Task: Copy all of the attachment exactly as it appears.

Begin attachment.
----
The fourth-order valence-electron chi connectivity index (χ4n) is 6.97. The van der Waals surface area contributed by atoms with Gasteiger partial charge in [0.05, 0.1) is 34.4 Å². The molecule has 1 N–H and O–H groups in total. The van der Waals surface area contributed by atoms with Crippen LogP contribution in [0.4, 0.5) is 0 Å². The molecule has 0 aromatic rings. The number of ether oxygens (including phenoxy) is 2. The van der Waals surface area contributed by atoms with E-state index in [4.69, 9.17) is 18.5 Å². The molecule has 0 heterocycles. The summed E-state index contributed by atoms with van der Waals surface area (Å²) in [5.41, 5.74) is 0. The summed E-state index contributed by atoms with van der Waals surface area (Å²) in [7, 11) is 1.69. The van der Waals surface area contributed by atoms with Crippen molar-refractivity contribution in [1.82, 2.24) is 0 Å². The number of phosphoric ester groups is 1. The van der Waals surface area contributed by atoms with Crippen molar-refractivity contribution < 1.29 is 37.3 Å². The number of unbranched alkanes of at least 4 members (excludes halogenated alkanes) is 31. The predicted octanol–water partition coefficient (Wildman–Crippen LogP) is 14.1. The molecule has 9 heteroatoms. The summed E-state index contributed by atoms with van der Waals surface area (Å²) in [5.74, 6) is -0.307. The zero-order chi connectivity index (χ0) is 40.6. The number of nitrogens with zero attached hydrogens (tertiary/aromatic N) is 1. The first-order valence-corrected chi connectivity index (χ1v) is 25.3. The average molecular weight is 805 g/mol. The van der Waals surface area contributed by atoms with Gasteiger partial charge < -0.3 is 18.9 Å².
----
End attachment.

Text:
The fourth-order valence-electron chi connectivity index (χ4n) is 6.97. The van der Waals surface area contributed by atoms with Gasteiger partial charge in [0.05, 0.1) is 34.4 Å². The molecule has 1 N–H and O–H groups in total. The van der Waals surface area contributed by atoms with Crippen LogP contribution in [0.4, 0.5) is 0 Å². The molecule has 0 aromatic rings. The number of ether oxygens (including phenoxy) is 2. The van der Waals surface area contributed by atoms with E-state index in [4.69, 9.17) is 18.5 Å². The molecule has 0 heterocycles. The summed E-state index contributed by atoms with van der Waals surface area (Å²) in [5.41, 5.74) is 0. The summed E-state index contributed by atoms with van der Waals surface area (Å²) in [7, 11) is 1.69. The van der Waals surface area contributed by atoms with Crippen molar-refractivity contribution in [1.82, 2.24) is 0 Å². The number of phosphoric ester groups is 1. The van der Waals surface area contributed by atoms with Crippen molar-refractivity contribution < 1.29 is 37.3 Å². The number of unbranched alkanes of at least 4 members (excludes halogenated alkanes) is 31. The predicted octanol–water partition coefficient (Wildman–Crippen LogP) is 14.1. The molecule has 9 heteroatoms. The summed E-state index contributed by atoms with van der Waals surface area (Å²) in [5.74, 6) is -0.307. The zero-order chi connectivity index (χ0) is 40.6. The number of nitrogens with zero attached hydrogens (tertiary/aromatic N) is 1. The first-order valence-corrected chi connectivity index (χ1v) is 25.3. The average molecular weight is 805 g/mol. The van der Waals surface area contributed by atoms with Gasteiger partial charge < -0.3 is 18.9 Å².